98 | Olga Khazan on Living and Flourishing While Being Weird
Each of us is different, in some way or another, from every other person. But some are more different than others — and the rest of the world never stops letting them know. Societies set up “norms” that define what constitute acceptable standards of behavior, appearance, and even belief. But there will always be those who find themselves, intentionally or not, in violation of those norms — people who we might label “weird.” Olga Khazan was weird in one particular way, growing up in a Russian immigrant family in the middle of Texas. Now as an established writer, she has been exploring what it means to be weird, and the senses in which that quality can both harm you and provide you with hidden advantages.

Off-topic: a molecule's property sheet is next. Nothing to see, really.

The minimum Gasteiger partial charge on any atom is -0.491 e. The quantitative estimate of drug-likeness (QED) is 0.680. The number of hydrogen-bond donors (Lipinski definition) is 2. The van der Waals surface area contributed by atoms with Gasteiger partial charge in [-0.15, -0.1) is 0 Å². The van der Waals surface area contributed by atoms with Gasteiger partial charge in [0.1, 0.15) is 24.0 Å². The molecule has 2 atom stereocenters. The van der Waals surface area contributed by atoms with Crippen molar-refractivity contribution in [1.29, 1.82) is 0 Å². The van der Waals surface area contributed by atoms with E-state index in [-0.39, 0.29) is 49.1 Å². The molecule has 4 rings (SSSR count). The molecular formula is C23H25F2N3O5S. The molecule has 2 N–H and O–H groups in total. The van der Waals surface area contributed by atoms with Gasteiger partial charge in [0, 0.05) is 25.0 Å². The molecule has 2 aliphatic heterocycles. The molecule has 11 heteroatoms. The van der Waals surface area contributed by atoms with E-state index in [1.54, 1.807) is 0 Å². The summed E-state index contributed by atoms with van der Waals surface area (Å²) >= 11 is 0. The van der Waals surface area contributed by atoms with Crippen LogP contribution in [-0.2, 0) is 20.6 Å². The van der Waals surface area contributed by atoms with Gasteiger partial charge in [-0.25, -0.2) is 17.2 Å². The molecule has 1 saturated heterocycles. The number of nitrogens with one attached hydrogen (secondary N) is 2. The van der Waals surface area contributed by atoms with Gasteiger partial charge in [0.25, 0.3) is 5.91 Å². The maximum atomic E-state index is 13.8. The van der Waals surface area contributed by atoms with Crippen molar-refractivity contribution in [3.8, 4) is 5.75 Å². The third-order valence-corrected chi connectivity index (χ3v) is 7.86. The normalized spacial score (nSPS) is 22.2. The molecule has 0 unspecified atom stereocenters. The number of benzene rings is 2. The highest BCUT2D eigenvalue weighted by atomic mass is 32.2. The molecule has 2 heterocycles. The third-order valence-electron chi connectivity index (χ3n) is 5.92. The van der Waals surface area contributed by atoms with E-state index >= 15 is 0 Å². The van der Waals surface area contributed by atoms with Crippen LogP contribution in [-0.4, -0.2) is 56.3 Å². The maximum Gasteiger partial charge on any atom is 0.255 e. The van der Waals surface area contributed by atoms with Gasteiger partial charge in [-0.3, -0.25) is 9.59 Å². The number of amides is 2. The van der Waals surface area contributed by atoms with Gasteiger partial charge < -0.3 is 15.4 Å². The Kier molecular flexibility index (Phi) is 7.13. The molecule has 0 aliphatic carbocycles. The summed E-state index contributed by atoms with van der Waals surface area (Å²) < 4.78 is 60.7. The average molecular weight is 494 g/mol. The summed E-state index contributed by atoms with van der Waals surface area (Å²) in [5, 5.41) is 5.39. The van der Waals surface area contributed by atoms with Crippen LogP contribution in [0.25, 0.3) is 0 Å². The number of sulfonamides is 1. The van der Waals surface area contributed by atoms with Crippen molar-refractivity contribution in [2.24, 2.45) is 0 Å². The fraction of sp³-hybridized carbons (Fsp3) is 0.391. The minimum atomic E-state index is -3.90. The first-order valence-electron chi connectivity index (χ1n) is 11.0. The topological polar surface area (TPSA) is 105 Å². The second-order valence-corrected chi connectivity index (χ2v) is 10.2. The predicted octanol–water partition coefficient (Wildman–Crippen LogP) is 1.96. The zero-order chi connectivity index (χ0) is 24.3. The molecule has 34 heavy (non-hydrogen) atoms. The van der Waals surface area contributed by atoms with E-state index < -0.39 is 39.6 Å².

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Olga Khazan is a staff writer for The Atlantic, covering health, gender, and science. She has previously written for the Los Angeles Times, the Washington Post, Forbes, and other publications. Among her awards are the National Headliner Awards for Magazine Online Writing. Her new book is Weird: The Power of Being an Outsider in an Insider World.